Overall progression still comes at a predictable pace, one that can be accelerated substantially if you have large gold reserves or are part of an active guild. Even then it doesn’t take long to get ready for the end game content, I managed to get to ilvl 320 in under two weeks without farming the auction house or dumping too much gold into professions. Of course my gear is far from optimal but that’s the level at which most people say you should be more than capable of doing mythics with a group of randoms. It is rather frustrating though that some of the avenues for progression, like crafting, are essentially useless as by the time you can craft the awesome gear sets you likely won’t need them since the materials to craft them come from the end game dungeons. This is somewhat offset by the fact that reputation grinds aren’t as unforgiving as they once were, bolstered by the daily world quest sets and numerous other ways of gaining reputation with a particular faction.
The azerite armour system is interesting in theory although reading up on how it compared to the artefact power system reveals that it’s essentially the same thing, just spread over multiple pieces of armour. Essentially you’ll get azerite power from various sources and that will level up your Heart of Azeroth necklace. Certain levels will unlock a kind of mini talent tree on some pieces of armour, augmenting some abilities or granting you whole new ones. Whilst its nice that you have a little more control over how to mix and match everything it feels like yet another grind to get pieces of armour that roll with just the right talents. I’m sure some of the higher tier sets have fixed talents though but I never saw any of those pieces myself (being the solo pleb that I am).
It wouldn’t be a WoW expansion without some post-launch issues and Battle for Azeroth was certainly not immune from them. Aside from the general graphics performance issues I mentioned earlier the world servers would often have their ping times rocket through the roof, causing simple things like looting a corpse to take 20+ seconds. This wasn’t just something that would come and go either, when it started happening you’d usually be in for a good hour of it before the servers would start to come right again. There’s also the usual mix of quest bugs with some quest chains not working properly, quests bugging out if completed in weird ways and some of the more inventive mechanics wigging out on you in weird and wonderful ways. These things are, for the most part, expected aspects of any WoW experience so for a long time player like me they’re not show stoppers. However for those who for, whatever reason, may be getting into WoW at this late juncture it pays to know that even 14 years of polish won’t remove all the rough edges.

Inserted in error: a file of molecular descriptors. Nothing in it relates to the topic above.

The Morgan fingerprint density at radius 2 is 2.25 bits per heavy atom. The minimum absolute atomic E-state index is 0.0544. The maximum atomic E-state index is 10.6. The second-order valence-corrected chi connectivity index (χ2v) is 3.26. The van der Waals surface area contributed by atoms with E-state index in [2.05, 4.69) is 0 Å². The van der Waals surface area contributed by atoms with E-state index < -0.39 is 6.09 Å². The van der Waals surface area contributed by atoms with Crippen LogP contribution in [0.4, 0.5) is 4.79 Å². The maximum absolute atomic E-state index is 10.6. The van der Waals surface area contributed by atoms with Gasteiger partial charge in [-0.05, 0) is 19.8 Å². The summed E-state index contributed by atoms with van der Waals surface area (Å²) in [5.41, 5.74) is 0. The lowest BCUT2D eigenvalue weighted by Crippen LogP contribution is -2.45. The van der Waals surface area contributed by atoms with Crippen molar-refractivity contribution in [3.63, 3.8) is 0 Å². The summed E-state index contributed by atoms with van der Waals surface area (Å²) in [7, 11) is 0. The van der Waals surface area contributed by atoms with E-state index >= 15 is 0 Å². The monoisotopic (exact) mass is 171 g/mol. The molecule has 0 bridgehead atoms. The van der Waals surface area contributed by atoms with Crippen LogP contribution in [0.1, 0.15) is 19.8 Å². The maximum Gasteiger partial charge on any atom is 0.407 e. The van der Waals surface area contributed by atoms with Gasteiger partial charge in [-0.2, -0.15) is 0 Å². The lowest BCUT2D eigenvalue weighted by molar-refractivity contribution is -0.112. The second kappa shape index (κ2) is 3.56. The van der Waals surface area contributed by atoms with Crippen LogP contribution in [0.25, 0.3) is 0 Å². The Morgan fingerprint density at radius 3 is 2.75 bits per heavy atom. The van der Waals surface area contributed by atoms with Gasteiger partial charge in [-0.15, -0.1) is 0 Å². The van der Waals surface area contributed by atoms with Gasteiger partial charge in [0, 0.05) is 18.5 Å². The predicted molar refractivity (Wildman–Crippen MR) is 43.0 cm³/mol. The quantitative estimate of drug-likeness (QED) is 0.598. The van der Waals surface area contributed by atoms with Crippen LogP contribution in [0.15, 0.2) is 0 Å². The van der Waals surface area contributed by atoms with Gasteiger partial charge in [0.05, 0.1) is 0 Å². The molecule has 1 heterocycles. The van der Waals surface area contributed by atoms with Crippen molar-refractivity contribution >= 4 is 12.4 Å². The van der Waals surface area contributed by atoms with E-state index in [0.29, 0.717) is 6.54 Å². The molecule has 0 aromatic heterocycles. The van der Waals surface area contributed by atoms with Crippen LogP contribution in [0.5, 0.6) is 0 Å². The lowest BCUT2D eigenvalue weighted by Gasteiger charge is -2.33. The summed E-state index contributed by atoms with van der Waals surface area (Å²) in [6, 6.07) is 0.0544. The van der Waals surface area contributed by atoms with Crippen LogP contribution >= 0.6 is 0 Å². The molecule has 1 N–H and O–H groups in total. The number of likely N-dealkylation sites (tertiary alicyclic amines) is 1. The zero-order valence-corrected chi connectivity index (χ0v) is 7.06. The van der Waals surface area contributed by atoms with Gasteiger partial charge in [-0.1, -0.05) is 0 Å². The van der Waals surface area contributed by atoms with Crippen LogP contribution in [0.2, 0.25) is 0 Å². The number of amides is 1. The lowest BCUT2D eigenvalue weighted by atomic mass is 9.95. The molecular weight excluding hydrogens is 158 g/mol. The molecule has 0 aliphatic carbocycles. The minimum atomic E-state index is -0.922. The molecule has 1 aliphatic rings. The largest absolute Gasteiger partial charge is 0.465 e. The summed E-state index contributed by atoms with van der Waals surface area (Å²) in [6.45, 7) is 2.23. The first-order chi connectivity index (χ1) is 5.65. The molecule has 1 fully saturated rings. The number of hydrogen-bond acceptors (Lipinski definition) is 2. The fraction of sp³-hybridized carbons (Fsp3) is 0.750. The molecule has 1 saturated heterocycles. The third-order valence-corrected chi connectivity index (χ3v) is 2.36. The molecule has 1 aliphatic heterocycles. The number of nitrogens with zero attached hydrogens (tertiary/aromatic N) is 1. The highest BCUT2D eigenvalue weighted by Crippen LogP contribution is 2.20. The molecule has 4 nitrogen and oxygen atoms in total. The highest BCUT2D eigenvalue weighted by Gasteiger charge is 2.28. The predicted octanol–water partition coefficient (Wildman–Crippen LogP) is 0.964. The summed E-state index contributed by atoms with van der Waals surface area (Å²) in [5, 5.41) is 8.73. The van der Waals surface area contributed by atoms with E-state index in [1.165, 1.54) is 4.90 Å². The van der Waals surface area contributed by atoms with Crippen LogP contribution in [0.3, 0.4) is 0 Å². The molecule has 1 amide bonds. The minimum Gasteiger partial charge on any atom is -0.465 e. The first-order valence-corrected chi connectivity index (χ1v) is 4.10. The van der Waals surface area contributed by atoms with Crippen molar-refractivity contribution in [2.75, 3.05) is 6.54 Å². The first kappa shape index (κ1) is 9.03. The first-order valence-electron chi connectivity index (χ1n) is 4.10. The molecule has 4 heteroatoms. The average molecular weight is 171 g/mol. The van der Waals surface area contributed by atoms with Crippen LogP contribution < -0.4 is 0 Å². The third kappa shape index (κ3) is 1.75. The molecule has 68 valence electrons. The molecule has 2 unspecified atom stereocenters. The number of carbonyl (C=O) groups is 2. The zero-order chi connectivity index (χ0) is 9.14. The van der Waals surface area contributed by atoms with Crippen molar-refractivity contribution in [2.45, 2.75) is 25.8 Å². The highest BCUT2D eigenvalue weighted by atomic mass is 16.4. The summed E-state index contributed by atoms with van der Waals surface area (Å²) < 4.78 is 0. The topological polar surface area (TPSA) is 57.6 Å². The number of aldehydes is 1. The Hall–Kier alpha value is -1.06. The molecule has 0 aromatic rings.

What kept me playing however was the story and my desire to see how Jaina’s arc played out in this expansion. Whilst it’s probably not going to win any awards for originality it certainly drew me in as a long time fan of the lore of the Warcraft universe. It was also great to see characters which have, so far, played minor roles in the greater lore brought to the forefront, making the whole world more richer for it. The tale of rescuing Jaina was honestly one of the most heartwarming arcs I’ve played in this game and it was what kept me playing for quite a long time. Then, right as it felt like the story was about to climax, I hit a wall: I’d need to complete a mythic dungeon to see the end of it.
I almost quit the game right then and there as I didn’t want to be forced into having to gear up just to see the end of the story. However as I inched closer to that coveted 320 ilvl I figured it’d be worth the time invested and soldiered on. However once I got there I run right into the shit fight that is running mythics with pubs, even those who were trying to do the storyline missions like myself. Look, I get it, mythics aren’t meant to be readily puggable, but having a significant part of the storyline locked behind them was a real let down. 3 expansions ago it wouldn’t have been an issue, I’d simply hit up my guildies and we’d get it done, but those times are long behind me. I know I’m not alone in this feeling either as many posts on various forums will attest to. So there my paladin will likely sit, outside the Siege of Boralus dungeon entrance, never to complete the story.
World of Warcraft: Battle for Azeroth had all the trappings of being a solid repeat of Legion’s performance however, for some reason, it just fell flat for me. The changes feeling like a shuffling of all the components that have been around for some time and the new parts not interesting or varied enough to keep me engaged. This was counterbalanced by the story which got me really engaged but then ran into a brick wall of progression that killed that intrigue dead. Maybe it’s me that’s changed too much this time around as before it felt like the developers at Blizzard were catering directly to folk like myself. Now though it feels a little left of center, retaining much of the things that should make it more appealing but somehow failing to do so. I really don’t know what’s driving this feeling of ambivalence but suffice to say, whilst I did get a good couple weeks out of this latest expansion, I’m pretty sure I won’t be renewing my subscription past a single month.
World of Warcraft: Battle for Azeroth is available right now for $69.95. Total play time was approximately 20 hours achieving an ilvl of 323.